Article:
A good mourning? Indeed it was. Yesterday we celebrated Easter and the resurrection. Today we celebrated an opportunity to climb our favorite mountain.
And so we parked the truck at Loon Echo Land Trust’s Ledges Trail parking lot on Mountain Road in Denmark and then walked 1.5 miles back to the trailhead we chose to make our ascension up Pleasant Mountain. Along the way, mountain streams quickly moved the meltwater downward toward Moose Pond, where it will mingle with the lake water and eventually find its way to another stream and then the Saco River and finally out to sea. And whether via future raindrops or snowflakes or even fog, traces of the same water molecules may again find their way down these streams.
At last we reached the trail head for the Bald Peak Trail, where less than a week ago Marita and I had to climb over a tall snowbank to reach the path.
As we climbed and paused to admire the water flowing beside us, I noted differences between last week and today, including the shrinking of an ice chunk tucked under a rock. Ever so slowly, it joined the forces of downward motion, as if letting go was meant to happen with care.
And then at the spur, my guy and I turned left to Needles Eye. Some ice and snow still covered parts of the path, but it was much easier to negotiate than last week. And he did. I followed him, but didn’t need to step into the chasm since I’d just been there. (wink) Instead, I climbed below to try to capture the world above.
And then I rejoined my guy and wished I’d taken a photo of this section last week for today’s conditions didn’t reflect the same treacherous stretch Marita and I worked our way across.
We continued up the trail, where snow and ice were more prevalent. Though we had micro-spikes in our pack, we managed to avoid wearing them. And only once did I completely sink in–just below Big Bald Peak. I actually went up to my thigh, so deep was the snow. And cold. But I was hot, so it felt refreshing.
But before we reached the sharp left turn on Big Bald Peak, we noticed tons of chips at the base of a hemlock tree. Such a discovery invited a closer look–and I spied the largest pileated woodpecker scat I’d ever seen. Later on, when we were almost at the Fire Warden’s Trail, we saw two hikers on their way down and I quickly realized one was my dear friend Joan–another lover of scat and all things mammalian. Of course I told her what to look for as she and her hiking friend headed down the Balk Peak Trail. And I just received an e-mail from her: “Deb and I saw it! It was huge! She was so excited to see all the little ant bodies!” Indeed.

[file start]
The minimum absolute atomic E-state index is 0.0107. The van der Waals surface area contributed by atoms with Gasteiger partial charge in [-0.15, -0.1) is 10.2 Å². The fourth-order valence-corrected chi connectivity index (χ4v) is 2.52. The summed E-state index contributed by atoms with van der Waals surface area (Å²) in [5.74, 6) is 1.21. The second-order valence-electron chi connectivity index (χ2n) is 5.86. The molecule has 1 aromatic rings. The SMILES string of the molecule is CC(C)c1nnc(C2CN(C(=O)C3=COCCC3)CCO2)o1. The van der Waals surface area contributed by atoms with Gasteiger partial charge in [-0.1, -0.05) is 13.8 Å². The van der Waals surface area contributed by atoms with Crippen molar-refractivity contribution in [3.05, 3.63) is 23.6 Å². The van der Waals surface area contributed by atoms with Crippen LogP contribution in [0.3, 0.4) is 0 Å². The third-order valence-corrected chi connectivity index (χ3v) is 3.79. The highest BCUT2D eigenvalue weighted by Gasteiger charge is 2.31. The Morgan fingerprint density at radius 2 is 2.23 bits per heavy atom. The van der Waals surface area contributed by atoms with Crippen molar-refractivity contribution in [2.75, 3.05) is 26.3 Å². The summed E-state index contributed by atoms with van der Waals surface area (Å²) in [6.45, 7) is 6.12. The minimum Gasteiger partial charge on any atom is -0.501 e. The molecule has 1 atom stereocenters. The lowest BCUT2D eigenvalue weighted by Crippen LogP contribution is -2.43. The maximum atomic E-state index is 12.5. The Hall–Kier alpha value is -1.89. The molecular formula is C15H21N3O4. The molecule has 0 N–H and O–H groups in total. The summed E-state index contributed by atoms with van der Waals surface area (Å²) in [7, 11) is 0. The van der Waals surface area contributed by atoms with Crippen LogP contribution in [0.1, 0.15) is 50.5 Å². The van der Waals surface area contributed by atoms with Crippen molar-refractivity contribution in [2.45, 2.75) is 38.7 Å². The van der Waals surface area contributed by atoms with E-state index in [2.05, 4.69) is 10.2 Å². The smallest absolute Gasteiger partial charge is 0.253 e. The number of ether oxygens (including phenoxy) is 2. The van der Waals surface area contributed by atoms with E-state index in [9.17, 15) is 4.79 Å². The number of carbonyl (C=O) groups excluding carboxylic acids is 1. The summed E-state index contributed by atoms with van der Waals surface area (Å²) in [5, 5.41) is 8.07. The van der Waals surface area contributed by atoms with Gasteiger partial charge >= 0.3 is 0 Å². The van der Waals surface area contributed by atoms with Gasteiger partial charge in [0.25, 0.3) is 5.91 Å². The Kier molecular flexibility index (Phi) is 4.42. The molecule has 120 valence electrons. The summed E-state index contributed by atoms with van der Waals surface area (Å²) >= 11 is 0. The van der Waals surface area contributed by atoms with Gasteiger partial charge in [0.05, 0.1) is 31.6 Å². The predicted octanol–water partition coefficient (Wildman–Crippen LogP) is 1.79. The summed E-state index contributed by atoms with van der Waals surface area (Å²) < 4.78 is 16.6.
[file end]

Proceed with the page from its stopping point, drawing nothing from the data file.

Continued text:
The wind blew fiercely when we reached Big Bald, where white and red pines framed a view of another big bald–Mount Washington in the distance.
Not far along the trail, we found lunch rock in a section that offered some protection from the gusty wind. It was the perfect place to enjoy our PB&Js followed by Cadbury Digestives (thanks sis).
Through the trees, we could again see the mighty mountain to our west.
And at our feet–blueberry buds galore. My guy began to see blue where no blue yet exists–the promise was enough.
Walking along the ridge line was like a walk in the park. At times, where the sun didn’t hit the northwest sides of ravines, we found more snow, but more often than not, the trail was neither icy nor muddy.
It was in one of the ravines, however, that we heard a song of spring–the wruck of the wood frogs singing from a vernal pool located below. A first for us this year and we were happy to be in the presence of such a sound.
It seemed like in no time, we approached the main summit where the iconic fire tower still stands tall.
We took in the view toward Brownfield and beyond.
And again looked toward Mount Washington.
Even upon the mighty one, we could see the snow has melted gradually. But our stay wasn’t any longer than a few minutes for the wind was hat-stealing strong and I had to chase mine.
And so down Ledges Trail we descended in order to complete our loop. Here we rarely saw signs of snow or ice.
The southern basin of Moose Pond stretched before us, most of its surface still covered with the grainy gray ice of spring. Any day now, ice out will be declared, late as it is.
It was on the ledges that I noticed tent caterpillars already at work.
Thankfully, there were more pleasant sights to note, including the first flowers of red maples.
And along the trail below the ledges, plenty of striped maples showed off their swelling buds.
Last summer, the oaks produced a mast crop and those not consumed by the squirrels and turkeys have reached germination. This one made a good choice about a place to lay down its roots–hope burst forth.
As we neared the end of the trail, I began to notice the beaked hazelnuts and savored their tiny blooms of magenta ribbons. And we could hear spring peepers. So many good sights and sounds along our journey.
On each trail we hiked today, we were also blessed with butterfly sightings. It’s always a joy to see these beauties, who actually overwinter as adults in tree cavities, behind loose bark, or anywhere they can survive out of the wind and without being consumed by predators. They survive by cryopreservation–the process of freezing biological material at extreme temperatures. In Britain, their common name is Camberwell Beauty. In North America, we know them as Mourning Cloaks–so named for their coloration that resembled the traditional cloak one used to wear when in mourning.
I think I may have to stick with Camberwell Beauty for a name, given those velvety brown wings accented by the line of black with azure dots and accordian yellow edge. What’s to mourn about it?
So we didn’t. Instead, we enjoyed a good morning Mondate–and afternoon.